Child, Adult Protective Services Among House Budget Panel's Concerns In ODJFS Budget
Lawmakers focused on child and adult protective services Thursday as they reviewed the budget proposal for the Department of Job and Family Services.
The House Finance Subcommittee on Health and Human Services also asked ODJFS Director Cynthia Dungey about ways to connect unemployed Ohioans with businesses that find a shortage of potential workers who can pass drug tests.
The department's proposed budget is for $3.36 billion in Fiscal Year 2018, up from $2.97 billion estimated for FY 2017, an increase of 13.1%. The FY 2019 budget is for $3.31 billion, down 1.6% from FY 2018. (Redbook)
Some items in the budget proposal (HB 49) remain unchanged from the current budget, including spending on adult protective services. Rep. Emilia Sykes (D-Akron) said there is more demand for these services as the population skews older.
"Why is it that your budget is flat for these two years given the fact that there are so many challenges we've heard from other agencies?" she asked.
Director Dungey said the investment made in the last budget was a significant increase over the spending in the program before. Every county now receives at least $30,000, whereas before there were counties receiving as little as $500.
The difficult budget year forced the department to be conservative in what they increased, she said.
"I am very proud of the fact that our core programs have been maintained," she said.
The committee also questioned the director about the strain the drug epidemic has placed on child protective services. Rep. Sarah LaTourette (R-Chagrin Falls) said one suggestion she's heard is subsidizing child care for kinship families, in which a relative takes over the care or custody of a child from that child's parents.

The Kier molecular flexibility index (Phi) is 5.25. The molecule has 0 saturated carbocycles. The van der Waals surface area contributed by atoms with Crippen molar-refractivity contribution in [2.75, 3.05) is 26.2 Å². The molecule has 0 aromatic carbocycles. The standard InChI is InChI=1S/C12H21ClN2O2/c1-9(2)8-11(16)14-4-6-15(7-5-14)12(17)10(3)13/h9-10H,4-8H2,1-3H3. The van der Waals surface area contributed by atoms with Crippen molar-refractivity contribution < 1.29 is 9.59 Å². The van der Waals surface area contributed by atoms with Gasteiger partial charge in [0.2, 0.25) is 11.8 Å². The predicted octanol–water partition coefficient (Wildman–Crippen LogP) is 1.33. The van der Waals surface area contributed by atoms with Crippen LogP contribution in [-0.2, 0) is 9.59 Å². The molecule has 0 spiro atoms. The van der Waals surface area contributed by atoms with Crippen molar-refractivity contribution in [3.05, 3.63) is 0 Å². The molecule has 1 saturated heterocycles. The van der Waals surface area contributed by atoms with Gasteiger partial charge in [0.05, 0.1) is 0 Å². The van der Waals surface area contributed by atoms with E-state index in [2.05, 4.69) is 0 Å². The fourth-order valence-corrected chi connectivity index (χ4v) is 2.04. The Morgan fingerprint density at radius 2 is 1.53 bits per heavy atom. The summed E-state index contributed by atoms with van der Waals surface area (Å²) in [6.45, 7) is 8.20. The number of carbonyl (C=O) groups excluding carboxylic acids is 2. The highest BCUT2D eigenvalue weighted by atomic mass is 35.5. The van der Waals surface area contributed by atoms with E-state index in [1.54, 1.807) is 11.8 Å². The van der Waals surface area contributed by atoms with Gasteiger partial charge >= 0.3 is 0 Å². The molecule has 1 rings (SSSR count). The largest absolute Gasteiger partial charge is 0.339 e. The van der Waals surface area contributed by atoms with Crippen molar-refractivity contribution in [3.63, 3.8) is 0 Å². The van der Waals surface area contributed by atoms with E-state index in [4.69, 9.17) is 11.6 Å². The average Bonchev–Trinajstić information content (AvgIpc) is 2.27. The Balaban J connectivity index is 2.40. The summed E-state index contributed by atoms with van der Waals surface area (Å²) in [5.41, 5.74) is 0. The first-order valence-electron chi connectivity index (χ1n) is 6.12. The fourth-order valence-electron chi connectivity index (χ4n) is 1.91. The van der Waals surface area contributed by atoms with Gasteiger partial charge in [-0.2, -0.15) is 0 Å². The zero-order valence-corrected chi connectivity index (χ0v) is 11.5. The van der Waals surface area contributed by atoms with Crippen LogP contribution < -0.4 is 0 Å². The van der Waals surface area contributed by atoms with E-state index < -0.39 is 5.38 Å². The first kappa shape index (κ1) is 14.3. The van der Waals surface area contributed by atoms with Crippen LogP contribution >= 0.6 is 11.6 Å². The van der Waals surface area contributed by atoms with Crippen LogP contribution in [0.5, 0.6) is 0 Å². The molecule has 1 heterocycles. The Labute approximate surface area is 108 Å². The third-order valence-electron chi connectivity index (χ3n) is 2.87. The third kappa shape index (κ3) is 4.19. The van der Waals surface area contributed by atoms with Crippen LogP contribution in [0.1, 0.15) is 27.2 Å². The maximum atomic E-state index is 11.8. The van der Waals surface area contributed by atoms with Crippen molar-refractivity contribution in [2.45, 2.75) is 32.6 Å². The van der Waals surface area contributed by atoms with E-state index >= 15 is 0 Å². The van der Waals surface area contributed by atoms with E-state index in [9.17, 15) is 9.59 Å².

Expanding support for kinship care has been something the department has considered, Director Dungey said, but one of the biggest concerns is determining exactly who would be eligible.
"At this point, I don't think that there is anything that is off the table. We're going to have to be creative in how we approach this," she said of the drug issue.
Director Dungey said access to transportation is a burden many people face in finding and maintaining jobs. The budget proposal moves Medicaid spending for non-emergency transportation over to the Department of Medicaid in FY 2019, she said, as the state looks at replacing county-based transportation with a statewide broker.
The legislators questioned the need for non-emergency Medicaid transportation to move from county- to state-based, and Director Dungey said it could alleviate some of the burden on county caseworkers.
"We've heard from many where spending time trying to figure out transportation for clients is very time-consuming," she said. "If there was an opportunity to have a broker to take over that responsibility, it would allow for the caseworker to spend more time dealing with other needs."
Moving the funding over to ODM, she said, is also a continuation of the process of shifting Medicaid from ODJFS, where the program used to live, to its own standalone department.
"The goal is to make sure that as we have separated agencies, that all Medicaid-related funding goes to the Department of Medicaid," she said.
The plan for how that possible statewide transportation broker would look has not yet been decided, she said. The various health and human services agencies will work on that over the next year or so.